Wednesday, August 10, 2016

A Feature, Not a Bug

This dialog with a Pakistani acquaintance (who knows quite a lot about America, but, like many people I suppose, misses the key ingredient) helped me organize my thoughts about this election, and about some recent and distant history.

He wrote:
C'mon friends and acquaintances in USA. This is more than enough. Can someone stop this idiot. And I don't mean by Second Amendment, like he did. I mean can someone get him off the Republican Ticket. Assassinating a Presidential Candidate or a President? Even our nutcases in Pakistan haven't gone that far against the President, the PM or his brother in their often ridiculous speeches.
I replied:
If they could have replaced him, they would have. But there's no mechanism post-convention to remove (much less replace) a nominee. He's an extreme edge-case our election system has no tools to repel....aside from the vote itself.

And he needs to be resolutely voted down (not just administratively censured), to send the proper signal. And note that his thundering defeat might accomplish the impossible: overturn the heavily gerrymandered (and thus nearly bulletproof) Republican majority in the some stuff might actually get done (though hopefully Clinton won't indulge her hawkish instincts).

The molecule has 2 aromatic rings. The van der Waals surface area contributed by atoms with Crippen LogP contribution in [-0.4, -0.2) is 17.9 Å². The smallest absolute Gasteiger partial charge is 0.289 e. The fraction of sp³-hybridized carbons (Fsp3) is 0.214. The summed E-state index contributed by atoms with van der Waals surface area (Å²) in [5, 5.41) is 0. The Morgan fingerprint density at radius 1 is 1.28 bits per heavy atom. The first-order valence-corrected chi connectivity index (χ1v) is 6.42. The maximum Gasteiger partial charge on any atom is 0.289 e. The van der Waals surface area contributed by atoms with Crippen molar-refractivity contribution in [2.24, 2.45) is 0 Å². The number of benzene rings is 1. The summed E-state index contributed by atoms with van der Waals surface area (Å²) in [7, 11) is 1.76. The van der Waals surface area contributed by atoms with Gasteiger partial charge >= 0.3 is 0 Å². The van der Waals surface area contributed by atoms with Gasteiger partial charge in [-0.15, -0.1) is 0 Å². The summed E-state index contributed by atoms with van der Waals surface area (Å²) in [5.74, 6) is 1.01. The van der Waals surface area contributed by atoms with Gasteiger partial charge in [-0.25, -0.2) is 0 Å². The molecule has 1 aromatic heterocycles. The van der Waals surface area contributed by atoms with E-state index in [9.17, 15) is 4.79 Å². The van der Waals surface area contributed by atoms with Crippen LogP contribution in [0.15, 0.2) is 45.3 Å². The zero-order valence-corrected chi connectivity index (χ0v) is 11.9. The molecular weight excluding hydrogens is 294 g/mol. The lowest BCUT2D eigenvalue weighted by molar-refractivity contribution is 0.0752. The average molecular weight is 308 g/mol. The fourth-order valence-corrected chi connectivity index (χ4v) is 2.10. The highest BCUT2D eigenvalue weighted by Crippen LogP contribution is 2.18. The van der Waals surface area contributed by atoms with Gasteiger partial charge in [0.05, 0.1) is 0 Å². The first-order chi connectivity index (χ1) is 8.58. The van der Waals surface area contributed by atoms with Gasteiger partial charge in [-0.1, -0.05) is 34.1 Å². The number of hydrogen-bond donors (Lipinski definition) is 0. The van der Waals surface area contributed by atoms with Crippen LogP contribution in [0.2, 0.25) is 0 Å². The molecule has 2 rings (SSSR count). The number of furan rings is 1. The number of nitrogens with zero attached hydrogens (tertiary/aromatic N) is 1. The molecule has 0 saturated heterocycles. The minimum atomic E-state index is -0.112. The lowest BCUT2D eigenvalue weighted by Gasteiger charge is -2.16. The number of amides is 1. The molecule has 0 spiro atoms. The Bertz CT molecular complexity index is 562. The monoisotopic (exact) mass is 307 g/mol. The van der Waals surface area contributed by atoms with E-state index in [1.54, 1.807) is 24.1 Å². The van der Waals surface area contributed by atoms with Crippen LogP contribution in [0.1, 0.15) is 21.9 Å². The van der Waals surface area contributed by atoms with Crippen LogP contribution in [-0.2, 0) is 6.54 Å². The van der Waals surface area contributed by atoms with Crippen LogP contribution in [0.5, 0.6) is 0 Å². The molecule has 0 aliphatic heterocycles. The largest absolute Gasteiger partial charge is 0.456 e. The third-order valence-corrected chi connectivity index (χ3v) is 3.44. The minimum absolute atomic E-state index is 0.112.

Unless, that is, Julian Assange's promise of an October Surprise revealing indictable offenses by Clinton comes to be. In that case, who knows (if so, please find a jazz club for me to work in so I can come live in Pakistan).
...and he replied:
Many people are voting for Hillary because of Trump, but if Julian's emails appear and she loses, will Trump win? Will someone else take her place to fight Trump? This looks like the most amazingly stupid election in USA in my life.
...and I replied:
There's no replacing him now, there's no replacing her later. The very essence of our democracy is that there's no overarching authority to make these weighty parental decisions; no thumb on the scale. The people ARE that authority, period (a feature, not a bug).

This is why Jefferson wrote so anxiously about his hope that the people would be found to have been worthy of this experiment.

We largely have been. In nearly 250 years, we've more or less gotten the job done, which is an awfully good run (I'd have staunchly denied that after Bush's reelection, but, frankly, he's looking pretty good to lots of us right now - an honorable man we merely disagreed with).

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